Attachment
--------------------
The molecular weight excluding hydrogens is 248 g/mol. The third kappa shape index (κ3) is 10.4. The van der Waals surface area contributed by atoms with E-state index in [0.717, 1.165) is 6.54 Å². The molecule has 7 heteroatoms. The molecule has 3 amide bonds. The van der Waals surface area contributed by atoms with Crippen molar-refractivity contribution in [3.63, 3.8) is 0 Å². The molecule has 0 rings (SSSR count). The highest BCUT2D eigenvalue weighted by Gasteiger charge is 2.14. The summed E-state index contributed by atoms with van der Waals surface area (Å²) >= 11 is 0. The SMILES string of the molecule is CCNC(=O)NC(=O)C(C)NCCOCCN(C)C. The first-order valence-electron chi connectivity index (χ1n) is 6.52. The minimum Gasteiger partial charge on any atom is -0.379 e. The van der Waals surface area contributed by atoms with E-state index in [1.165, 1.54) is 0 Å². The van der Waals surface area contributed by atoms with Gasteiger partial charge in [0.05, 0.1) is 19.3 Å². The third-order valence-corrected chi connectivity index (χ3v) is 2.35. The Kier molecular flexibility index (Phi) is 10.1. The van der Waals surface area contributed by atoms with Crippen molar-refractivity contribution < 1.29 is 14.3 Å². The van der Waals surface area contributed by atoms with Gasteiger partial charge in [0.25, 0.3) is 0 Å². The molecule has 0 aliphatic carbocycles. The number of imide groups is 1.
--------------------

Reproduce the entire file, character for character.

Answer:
The molecular weight excluding hydrogens is 248 g/mol. The third kappa shape index (κ3) is 10.4. The van der Waals surface area contributed by atoms with E-state index in [0.717, 1.165) is 6.54 Å². The molecule has 7 heteroatoms. The molecule has 3 amide bonds. The van der Waals surface area contributed by atoms with Crippen molar-refractivity contribution in [3.63, 3.8) is 0 Å². The molecule has 0 rings (SSSR count). The highest BCUT2D eigenvalue weighted by Gasteiger charge is 2.14. The summed E-state index contributed by atoms with van der Waals surface area (Å²) >= 11 is 0. The SMILES string of the molecule is CCNC(=O)NC(=O)C(C)NCCOCCN(C)C. The first-order valence-electron chi connectivity index (χ1n) is 6.52. The minimum Gasteiger partial charge on any atom is -0.379 e. The van der Waals surface area contributed by atoms with E-state index in [1.165, 1.54) is 0 Å². The van der Waals surface area contributed by atoms with Gasteiger partial charge in [0.05, 0.1) is 19.3 Å². The third-order valence-corrected chi connectivity index (χ3v) is 2.35. The Kier molecular flexibility index (Phi) is 10.1. The van der Waals surface area contributed by atoms with Crippen molar-refractivity contribution < 1.29 is 14.3 Å². The van der Waals surface area contributed by atoms with Gasteiger partial charge in [0.25, 0.3) is 0 Å². The molecule has 0 aliphatic carbocycles. The number of imide groups is 1.